Khama’s ghost

Kabelo Dipholo
  • Khama/Masisi feud leaves Tswapong royal in limbo

Although it’s over four years since he stepped down as President, and is currently in self-exile in South Africa, former President, Ian Khama remains an intriguing topic in the public discourse.

Like a ghost, his name has lingered on, cropping up where least expected.

The Khama name has once again been mentioned in a bizarre bogosi dispute in Ramokgonami, a small, usually sleepy village in the Tswapong region.

Kgosi Terone Keobonye of Bopedi-Majadibodu ward is at his wits end.

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When The Voice paid him a visit a week ago, the tribal leader cut a lonely and troubled figure.

“Just like other Headmen of Arbitration, I should be remunerated. My ward was submitted, but somebody else’s name was also submitted instead of me,” he said.

Koobonye said when government secured funds to remunerate Headmen of Arbitration in 2018, five out of the 15 wards in Ramokgonami were submitted, and his was top of the list.

The royal, however, got a shock when he didn’t receive pay month-end when the roll-out began in 2019.

“Mothibi Seabelo of Bopedi Mangading was instead remunerated,” he said.

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Koobonye said at first he thought this was an honest mistake which would quickly be rectified.

However, today he remains a cashless tribal leader while his salary is credited into the wrong account.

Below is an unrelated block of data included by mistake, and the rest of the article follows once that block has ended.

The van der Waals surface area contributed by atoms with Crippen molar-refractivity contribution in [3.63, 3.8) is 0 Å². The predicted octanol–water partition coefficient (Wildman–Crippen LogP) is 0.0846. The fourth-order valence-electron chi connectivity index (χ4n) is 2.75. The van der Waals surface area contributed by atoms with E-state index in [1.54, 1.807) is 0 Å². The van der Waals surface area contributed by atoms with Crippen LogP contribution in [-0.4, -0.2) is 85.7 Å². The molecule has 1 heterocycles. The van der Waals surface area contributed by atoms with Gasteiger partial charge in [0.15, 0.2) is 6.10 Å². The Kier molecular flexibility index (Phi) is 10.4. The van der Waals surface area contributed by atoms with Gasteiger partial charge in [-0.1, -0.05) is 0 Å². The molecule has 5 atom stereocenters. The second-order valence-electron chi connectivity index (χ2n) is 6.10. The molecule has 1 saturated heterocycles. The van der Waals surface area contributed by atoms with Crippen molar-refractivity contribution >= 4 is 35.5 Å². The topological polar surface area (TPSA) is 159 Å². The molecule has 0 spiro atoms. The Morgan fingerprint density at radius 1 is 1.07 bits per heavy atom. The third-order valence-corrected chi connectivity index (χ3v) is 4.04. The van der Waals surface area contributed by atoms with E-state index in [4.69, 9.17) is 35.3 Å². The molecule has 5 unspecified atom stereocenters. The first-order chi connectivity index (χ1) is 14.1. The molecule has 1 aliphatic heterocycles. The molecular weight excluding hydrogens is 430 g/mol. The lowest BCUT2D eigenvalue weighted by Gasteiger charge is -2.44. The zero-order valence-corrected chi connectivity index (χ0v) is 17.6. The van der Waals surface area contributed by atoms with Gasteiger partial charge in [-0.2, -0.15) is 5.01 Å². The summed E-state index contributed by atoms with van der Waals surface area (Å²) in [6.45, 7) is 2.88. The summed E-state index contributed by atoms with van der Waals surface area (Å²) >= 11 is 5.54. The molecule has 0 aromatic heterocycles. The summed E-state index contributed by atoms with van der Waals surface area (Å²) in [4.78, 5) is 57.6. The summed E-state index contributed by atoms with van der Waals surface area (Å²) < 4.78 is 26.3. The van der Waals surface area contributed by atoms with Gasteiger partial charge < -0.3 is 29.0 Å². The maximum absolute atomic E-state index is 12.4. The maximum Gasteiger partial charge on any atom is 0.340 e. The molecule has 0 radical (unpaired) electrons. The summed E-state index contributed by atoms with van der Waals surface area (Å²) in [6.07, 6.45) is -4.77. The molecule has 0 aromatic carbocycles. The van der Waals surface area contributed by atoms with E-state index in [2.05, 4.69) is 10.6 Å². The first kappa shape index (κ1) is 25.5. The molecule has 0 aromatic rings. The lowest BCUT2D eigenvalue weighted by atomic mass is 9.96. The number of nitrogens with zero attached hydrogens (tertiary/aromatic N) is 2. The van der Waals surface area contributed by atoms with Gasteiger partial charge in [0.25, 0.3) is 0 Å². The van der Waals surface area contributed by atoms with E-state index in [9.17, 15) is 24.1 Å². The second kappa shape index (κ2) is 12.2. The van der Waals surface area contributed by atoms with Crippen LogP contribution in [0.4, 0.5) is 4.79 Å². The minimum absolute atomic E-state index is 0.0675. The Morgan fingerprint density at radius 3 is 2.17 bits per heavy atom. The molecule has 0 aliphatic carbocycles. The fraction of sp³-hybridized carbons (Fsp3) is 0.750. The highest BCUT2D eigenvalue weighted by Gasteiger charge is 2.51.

The aggrieved royal now believes there are forces out to get him, inventing tales of his ‘criminal past’, even using someone else’s fingerprints to implicate him.

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“The whole idea was to insure that I was not paid my dues. After investigations it was found that the fingerprints belonged to an Afrikaner, Karrel Haff, who was charged with hunting animals without a permit. I was cleared.”

Khama's ghost

He is adamant there are people willing to do anything to ensure he never receives a Thebe for his role as the leader of Bataung in Ramokgonami.

“At first I thought it could be due to my political history. I stood for Parliamentary elections in 2009 under the Botswana National Front (BNF) ticket,” he said.

“I later learnt that my biggest sin was welcoming former President Ian Khama and his delegation in a gathering the Botswana Patriotic Front (BPF) had here. I wasn’t even aware that there was an order not to welcome him,” cried Koobonye.

After knocking at the Department of Tribal Administration, his matter was finally heard at Ramokgonami Customary Court on 10 June 2020 with Kgosi Serogola Seretse presiding.

In his ruling, Seretse confirmed Koobonye and not Seabelo should receive a monthly salary, and that he should receive his dues with immediate effect from 1st August.

“That was in 2020, nothing has happened. Kgosi Sediegeng Kgamame also wrote to the Director to remind him, but no one is willing to assist me. People are hiding behind President Masisi’s name and bringing in Khama into an issue he knows nothing about. There’s a court order and someone out there is ignoring it,” charged Koobonye.

The Voice is in possession of all the correspondences between Koobonye and the relevant authorities, including Office of the President.

The Voice contacted Minister of Local Government and Rural Development, Kgotla Autlwetse about the matter, who referred the issue to his Permanent Secretary (PS), deeming it to be an administrative matter.

A questionnaire was sent to PS Molefi Keaja last Wednesday, but he was yet to respond by the time of going to print a week later.

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